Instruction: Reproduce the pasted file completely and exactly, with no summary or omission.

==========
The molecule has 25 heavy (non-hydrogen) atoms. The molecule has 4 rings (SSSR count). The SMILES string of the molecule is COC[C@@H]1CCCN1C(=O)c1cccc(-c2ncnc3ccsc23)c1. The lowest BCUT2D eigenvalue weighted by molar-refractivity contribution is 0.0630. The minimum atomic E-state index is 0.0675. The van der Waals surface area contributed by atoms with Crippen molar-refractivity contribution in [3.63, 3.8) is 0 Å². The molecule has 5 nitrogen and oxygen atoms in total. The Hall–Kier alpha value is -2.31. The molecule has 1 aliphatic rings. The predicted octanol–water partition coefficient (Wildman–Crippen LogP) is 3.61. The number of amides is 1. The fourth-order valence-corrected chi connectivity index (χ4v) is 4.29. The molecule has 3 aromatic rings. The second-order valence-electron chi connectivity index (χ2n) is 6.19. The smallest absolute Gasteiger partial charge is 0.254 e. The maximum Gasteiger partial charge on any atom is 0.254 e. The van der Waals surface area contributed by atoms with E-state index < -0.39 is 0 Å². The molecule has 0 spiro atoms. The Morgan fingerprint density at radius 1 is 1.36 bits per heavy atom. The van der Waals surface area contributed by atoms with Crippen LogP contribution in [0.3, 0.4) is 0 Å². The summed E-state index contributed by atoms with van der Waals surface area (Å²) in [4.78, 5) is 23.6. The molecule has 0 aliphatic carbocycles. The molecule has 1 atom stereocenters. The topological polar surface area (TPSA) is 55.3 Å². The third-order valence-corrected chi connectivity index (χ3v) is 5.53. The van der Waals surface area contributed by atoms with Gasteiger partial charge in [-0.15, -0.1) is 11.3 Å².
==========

The molecule has 25 heavy (non-hydrogen) atoms. The molecule has 4 rings (SSSR count). The SMILES string of the molecule is COC[C@@H]1CCCN1C(=O)c1cccc(-c2ncnc3ccsc23)c1. The lowest BCUT2D eigenvalue weighted by molar-refractivity contribution is 0.0630. The minimum atomic E-state index is 0.0675. The van der Waals surface area contributed by atoms with Crippen molar-refractivity contribution in [3.63, 3.8) is 0 Å². The molecule has 5 nitrogen and oxygen atoms in total. The Hall–Kier alpha value is -2.31. The molecule has 1 aliphatic rings. The predicted octanol–water partition coefficient (Wildman–Crippen LogP) is 3.61. The number of amides is 1. The fourth-order valence-corrected chi connectivity index (χ4v) is 4.29. The molecule has 3 aromatic rings. The second-order valence-electron chi connectivity index (χ2n) is 6.19. The smallest absolute Gasteiger partial charge is 0.254 e. The maximum Gasteiger partial charge on any atom is 0.254 e. The van der Waals surface area contributed by atoms with E-state index < -0.39 is 0 Å². The molecule has 0 spiro atoms. The Morgan fingerprint density at radius 1 is 1.36 bits per heavy atom. The van der Waals surface area contributed by atoms with Crippen LogP contribution in [0.3, 0.4) is 0 Å². The summed E-state index contributed by atoms with van der Waals surface area (Å²) in [4.78, 5) is 23.6. The molecule has 0 aliphatic carbocycles. The molecule has 1 atom stereocenters. The topological polar surface area (TPSA) is 55.3 Å². The third-order valence-corrected chi connectivity index (χ3v) is 5.53. The van der Waals surface area contributed by atoms with Gasteiger partial charge in [-0.15, -0.1) is 11.3 Å².